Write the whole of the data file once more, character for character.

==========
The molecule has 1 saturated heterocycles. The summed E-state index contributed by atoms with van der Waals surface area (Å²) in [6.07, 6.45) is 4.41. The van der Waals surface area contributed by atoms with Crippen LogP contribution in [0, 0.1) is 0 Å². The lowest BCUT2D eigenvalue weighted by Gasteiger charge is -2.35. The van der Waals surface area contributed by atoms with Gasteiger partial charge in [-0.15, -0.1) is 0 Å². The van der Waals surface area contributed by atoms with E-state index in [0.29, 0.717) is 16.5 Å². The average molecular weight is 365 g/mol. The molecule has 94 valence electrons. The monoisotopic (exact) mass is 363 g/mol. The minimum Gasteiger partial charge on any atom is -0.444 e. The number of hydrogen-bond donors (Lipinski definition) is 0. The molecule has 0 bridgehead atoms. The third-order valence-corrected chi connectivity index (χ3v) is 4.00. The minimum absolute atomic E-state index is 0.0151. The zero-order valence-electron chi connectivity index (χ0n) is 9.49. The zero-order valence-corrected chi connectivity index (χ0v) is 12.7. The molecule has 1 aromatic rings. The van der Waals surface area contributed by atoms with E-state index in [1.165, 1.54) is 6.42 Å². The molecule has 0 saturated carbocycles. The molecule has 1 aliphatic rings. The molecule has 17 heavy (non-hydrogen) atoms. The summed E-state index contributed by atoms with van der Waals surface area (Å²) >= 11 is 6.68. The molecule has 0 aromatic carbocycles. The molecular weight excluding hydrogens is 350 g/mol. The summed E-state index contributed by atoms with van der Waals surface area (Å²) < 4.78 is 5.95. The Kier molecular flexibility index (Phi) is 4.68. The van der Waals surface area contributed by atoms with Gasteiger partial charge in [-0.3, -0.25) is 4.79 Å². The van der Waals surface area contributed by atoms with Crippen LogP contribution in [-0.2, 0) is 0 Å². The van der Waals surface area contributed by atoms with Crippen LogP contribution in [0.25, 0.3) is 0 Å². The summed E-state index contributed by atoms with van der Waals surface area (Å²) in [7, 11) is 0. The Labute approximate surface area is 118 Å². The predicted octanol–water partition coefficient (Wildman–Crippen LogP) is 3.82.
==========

The molecule has 1 saturated heterocycles. The summed E-state index contributed by atoms with van der Waals surface area (Å²) in [6.07, 6.45) is 4.41. The van der Waals surface area contributed by atoms with Crippen LogP contribution in [0, 0.1) is 0 Å². The lowest BCUT2D eigenvalue weighted by Gasteiger charge is -2.35. The van der Waals surface area contributed by atoms with Gasteiger partial charge in [-0.15, -0.1) is 0 Å². The van der Waals surface area contributed by atoms with E-state index in [0.29, 0.717) is 16.5 Å². The average molecular weight is 365 g/mol. The molecule has 94 valence electrons. The monoisotopic (exact) mass is 363 g/mol. The minimum Gasteiger partial charge on any atom is -0.444 e. The number of hydrogen-bond donors (Lipinski definition) is 0. The molecule has 0 bridgehead atoms. The third-order valence-corrected chi connectivity index (χ3v) is 4.00. The minimum absolute atomic E-state index is 0.0151. The zero-order valence-electron chi connectivity index (χ0n) is 9.49. The zero-order valence-corrected chi connectivity index (χ0v) is 12.7. The molecule has 1 aromatic rings. The van der Waals surface area contributed by atoms with E-state index in [1.165, 1.54) is 6.42 Å². The molecule has 0 saturated carbocycles. The molecule has 1 aliphatic rings. The molecule has 17 heavy (non-hydrogen) atoms. The summed E-state index contributed by atoms with van der Waals surface area (Å²) >= 11 is 6.68. The molecule has 0 aromatic carbocycles. The molecular weight excluding hydrogens is 350 g/mol. The summed E-state index contributed by atoms with van der Waals surface area (Å²) < 4.78 is 5.95. The Kier molecular flexibility index (Phi) is 4.68. The van der Waals surface area contributed by atoms with Gasteiger partial charge in [-0.3, -0.25) is 4.79 Å². The van der Waals surface area contributed by atoms with Crippen LogP contribution in [-0.2, 0) is 0 Å². The van der Waals surface area contributed by atoms with Crippen LogP contribution in [0.25, 0.3) is 0 Å². The summed E-state index contributed by atoms with van der Waals surface area (Å²) in [7, 11) is 0. The Labute approximate surface area is 118 Å². The predicted octanol–water partition coefficient (Wildman–Crippen LogP) is 3.82.